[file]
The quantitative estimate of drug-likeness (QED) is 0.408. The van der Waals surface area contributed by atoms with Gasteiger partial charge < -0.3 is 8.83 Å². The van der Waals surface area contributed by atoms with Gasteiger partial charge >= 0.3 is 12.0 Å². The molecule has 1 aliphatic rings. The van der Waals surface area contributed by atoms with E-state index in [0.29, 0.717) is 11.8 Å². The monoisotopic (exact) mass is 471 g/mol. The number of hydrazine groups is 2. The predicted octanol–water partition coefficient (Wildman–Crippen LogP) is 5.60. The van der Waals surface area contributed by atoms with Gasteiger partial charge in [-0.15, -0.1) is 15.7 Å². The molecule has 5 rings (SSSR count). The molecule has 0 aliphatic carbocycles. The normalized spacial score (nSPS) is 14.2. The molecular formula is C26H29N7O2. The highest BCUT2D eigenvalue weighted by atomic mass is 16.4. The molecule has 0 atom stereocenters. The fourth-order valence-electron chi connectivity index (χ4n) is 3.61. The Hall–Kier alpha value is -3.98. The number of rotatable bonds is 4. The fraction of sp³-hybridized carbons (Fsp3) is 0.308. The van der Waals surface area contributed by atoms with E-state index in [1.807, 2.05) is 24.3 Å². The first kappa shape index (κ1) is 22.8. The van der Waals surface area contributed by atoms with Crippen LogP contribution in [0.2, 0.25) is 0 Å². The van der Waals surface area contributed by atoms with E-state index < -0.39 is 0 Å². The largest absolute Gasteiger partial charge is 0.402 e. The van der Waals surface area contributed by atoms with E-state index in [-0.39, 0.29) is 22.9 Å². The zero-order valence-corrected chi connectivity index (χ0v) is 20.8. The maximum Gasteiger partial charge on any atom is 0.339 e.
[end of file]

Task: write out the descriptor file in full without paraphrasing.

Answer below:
The quantitative estimate of drug-likeness (QED) is 0.408. The van der Waals surface area contributed by atoms with Gasteiger partial charge < -0.3 is 8.83 Å². The van der Waals surface area contributed by atoms with Gasteiger partial charge >= 0.3 is 12.0 Å². The molecule has 1 aliphatic rings. The van der Waals surface area contributed by atoms with E-state index in [0.29, 0.717) is 11.8 Å². The monoisotopic (exact) mass is 471 g/mol. The number of hydrazine groups is 2. The predicted octanol–water partition coefficient (Wildman–Crippen LogP) is 5.60. The van der Waals surface area contributed by atoms with Gasteiger partial charge in [-0.15, -0.1) is 15.7 Å². The molecule has 5 rings (SSSR count). The molecule has 0 aliphatic carbocycles. The normalized spacial score (nSPS) is 14.2. The molecular formula is C26H29N7O2. The highest BCUT2D eigenvalue weighted by atomic mass is 16.4. The molecule has 0 atom stereocenters. The fourth-order valence-electron chi connectivity index (χ4n) is 3.61. The Hall–Kier alpha value is -3.98. The number of rotatable bonds is 4. The fraction of sp³-hybridized carbons (Fsp3) is 0.308. The van der Waals surface area contributed by atoms with E-state index in [1.807, 2.05) is 24.3 Å². The first kappa shape index (κ1) is 22.8. The van der Waals surface area contributed by atoms with Crippen LogP contribution in [0.2, 0.25) is 0 Å². The van der Waals surface area contributed by atoms with E-state index < -0.39 is 0 Å². The largest absolute Gasteiger partial charge is 0.402 e. The van der Waals surface area contributed by atoms with E-state index in [-0.39, 0.29) is 22.9 Å². The zero-order valence-corrected chi connectivity index (χ0v) is 20.8. The maximum Gasteiger partial charge on any atom is 0.339 e.